2. Keep a journal: I made my project public for a number of reasons, but the project can be just as transformative if it's private...maybe even more so. Buy yourself a notebook and take the time to write regularly.

3. Create your own Thankfulness Project Blog: Don't be intimidated by the interweb! I am by no means capable when it comes to anything technological...and I can personally avow that it's easy. You can do it, and if you want I can help. If I know you I will personally come and start it for you and show you how to use it. Sorry my Russian reader...you're on your own :)

4. Facebook It: Facebook users are so willing to share the most mundane (pardon my criticism) crap as their Facebook statuses. You had egg salad for lunch? Awesome. I shouldn't judge, but I so often wonder what exactly spurs people to make their statuses...I'll even critique the psychology behind my own! (Yes, my self reflection and constant analysis can be an exhausting way to live). I think it's just the need to connect and share, but also to express. Whenever you go on Facebook, update your status with something you are thankful for. You can change it once you eat that bangin' egg salad sandwich, but for the moment you consciously thought of your gratitude and you shared it with your world...and you'll feel pretty awesome for that.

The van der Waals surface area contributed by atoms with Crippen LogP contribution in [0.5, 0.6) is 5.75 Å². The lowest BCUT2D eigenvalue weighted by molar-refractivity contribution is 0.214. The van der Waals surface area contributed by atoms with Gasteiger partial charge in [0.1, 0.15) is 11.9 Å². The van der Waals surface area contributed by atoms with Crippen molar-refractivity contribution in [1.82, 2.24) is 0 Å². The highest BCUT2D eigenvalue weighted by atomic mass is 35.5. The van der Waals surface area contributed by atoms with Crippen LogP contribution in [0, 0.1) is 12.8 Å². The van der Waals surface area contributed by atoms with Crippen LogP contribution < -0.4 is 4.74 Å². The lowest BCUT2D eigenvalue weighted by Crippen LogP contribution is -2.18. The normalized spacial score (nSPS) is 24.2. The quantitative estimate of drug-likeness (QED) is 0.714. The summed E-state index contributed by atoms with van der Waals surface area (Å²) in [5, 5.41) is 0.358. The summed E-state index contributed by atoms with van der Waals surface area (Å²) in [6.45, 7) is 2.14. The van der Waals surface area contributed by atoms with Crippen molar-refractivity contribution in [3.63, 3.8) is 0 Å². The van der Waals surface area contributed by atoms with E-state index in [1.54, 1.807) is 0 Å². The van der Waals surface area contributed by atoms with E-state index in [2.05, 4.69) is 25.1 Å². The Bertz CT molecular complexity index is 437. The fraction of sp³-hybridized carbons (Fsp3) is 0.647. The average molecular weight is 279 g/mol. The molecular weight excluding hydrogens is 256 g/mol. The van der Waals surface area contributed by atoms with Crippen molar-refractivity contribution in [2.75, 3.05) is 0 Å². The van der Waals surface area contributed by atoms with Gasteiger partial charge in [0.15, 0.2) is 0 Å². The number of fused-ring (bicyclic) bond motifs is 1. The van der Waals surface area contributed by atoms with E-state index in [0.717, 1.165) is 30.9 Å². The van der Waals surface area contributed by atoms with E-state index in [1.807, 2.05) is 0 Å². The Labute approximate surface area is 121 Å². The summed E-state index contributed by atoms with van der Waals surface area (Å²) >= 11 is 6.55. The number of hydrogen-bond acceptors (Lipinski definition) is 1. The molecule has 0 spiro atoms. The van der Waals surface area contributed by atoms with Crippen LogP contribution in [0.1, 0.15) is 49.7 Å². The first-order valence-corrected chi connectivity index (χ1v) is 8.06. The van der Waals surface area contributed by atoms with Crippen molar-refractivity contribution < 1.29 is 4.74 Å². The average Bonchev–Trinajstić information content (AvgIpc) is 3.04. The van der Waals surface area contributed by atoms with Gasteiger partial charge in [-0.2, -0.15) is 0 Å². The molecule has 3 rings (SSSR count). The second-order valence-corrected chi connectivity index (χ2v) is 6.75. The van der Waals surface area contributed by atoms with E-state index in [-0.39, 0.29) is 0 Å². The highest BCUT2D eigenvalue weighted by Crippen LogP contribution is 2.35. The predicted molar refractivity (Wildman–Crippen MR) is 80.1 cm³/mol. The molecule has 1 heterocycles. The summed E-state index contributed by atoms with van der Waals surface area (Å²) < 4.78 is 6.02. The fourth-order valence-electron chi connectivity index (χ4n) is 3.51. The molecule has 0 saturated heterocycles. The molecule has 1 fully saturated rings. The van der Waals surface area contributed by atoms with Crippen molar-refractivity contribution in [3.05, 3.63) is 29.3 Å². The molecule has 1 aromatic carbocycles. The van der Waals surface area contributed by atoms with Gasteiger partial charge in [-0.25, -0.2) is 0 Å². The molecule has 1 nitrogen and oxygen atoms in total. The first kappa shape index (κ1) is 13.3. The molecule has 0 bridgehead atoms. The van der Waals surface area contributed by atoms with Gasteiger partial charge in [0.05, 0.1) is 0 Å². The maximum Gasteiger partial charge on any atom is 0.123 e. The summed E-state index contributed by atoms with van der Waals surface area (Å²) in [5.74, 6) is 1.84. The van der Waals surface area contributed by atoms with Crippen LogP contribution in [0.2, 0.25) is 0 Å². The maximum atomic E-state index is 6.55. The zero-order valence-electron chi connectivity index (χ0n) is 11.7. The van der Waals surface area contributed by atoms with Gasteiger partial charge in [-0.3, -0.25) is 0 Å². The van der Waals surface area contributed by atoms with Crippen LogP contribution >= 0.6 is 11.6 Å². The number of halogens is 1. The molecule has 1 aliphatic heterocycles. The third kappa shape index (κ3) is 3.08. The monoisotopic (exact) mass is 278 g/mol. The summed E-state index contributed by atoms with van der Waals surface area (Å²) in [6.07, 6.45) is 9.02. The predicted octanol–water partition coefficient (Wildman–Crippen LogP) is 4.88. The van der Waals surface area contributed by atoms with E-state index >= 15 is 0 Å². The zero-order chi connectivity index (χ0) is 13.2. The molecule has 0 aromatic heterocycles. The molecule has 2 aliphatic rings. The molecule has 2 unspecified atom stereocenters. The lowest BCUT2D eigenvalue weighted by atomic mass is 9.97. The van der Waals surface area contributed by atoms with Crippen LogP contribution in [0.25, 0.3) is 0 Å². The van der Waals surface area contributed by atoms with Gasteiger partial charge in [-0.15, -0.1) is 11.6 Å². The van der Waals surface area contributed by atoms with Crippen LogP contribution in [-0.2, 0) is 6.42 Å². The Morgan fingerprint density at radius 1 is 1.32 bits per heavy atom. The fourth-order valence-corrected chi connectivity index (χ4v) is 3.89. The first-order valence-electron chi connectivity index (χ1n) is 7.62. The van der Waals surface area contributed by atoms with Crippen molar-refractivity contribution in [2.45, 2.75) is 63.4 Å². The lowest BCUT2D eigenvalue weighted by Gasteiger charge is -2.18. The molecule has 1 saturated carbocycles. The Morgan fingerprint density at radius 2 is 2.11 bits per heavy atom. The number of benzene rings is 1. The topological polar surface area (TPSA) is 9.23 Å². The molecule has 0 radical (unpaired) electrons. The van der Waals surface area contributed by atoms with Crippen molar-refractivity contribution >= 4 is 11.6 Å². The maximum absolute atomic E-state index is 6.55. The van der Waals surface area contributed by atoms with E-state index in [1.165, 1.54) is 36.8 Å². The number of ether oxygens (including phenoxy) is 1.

5. Make it dinner conversation: Last night my family went around the table and shared what we were thankful for, as I think many families do on Thanksgiving. I love it, think it's such a powerful moment of the holiday. One of my motivators for this project was to extend the positivity of Thanksgiving throughout the year...and a simple way to do that would be to just have that conversation at dinner. Simply say what you were thankful for that day, and ask those you are dining with what they are thankful for. I am going to start this with my family, and cannot wait to see how it shapes us to collectively, nightly reflect on our gratitude.

However you do it, I strongly urge two things: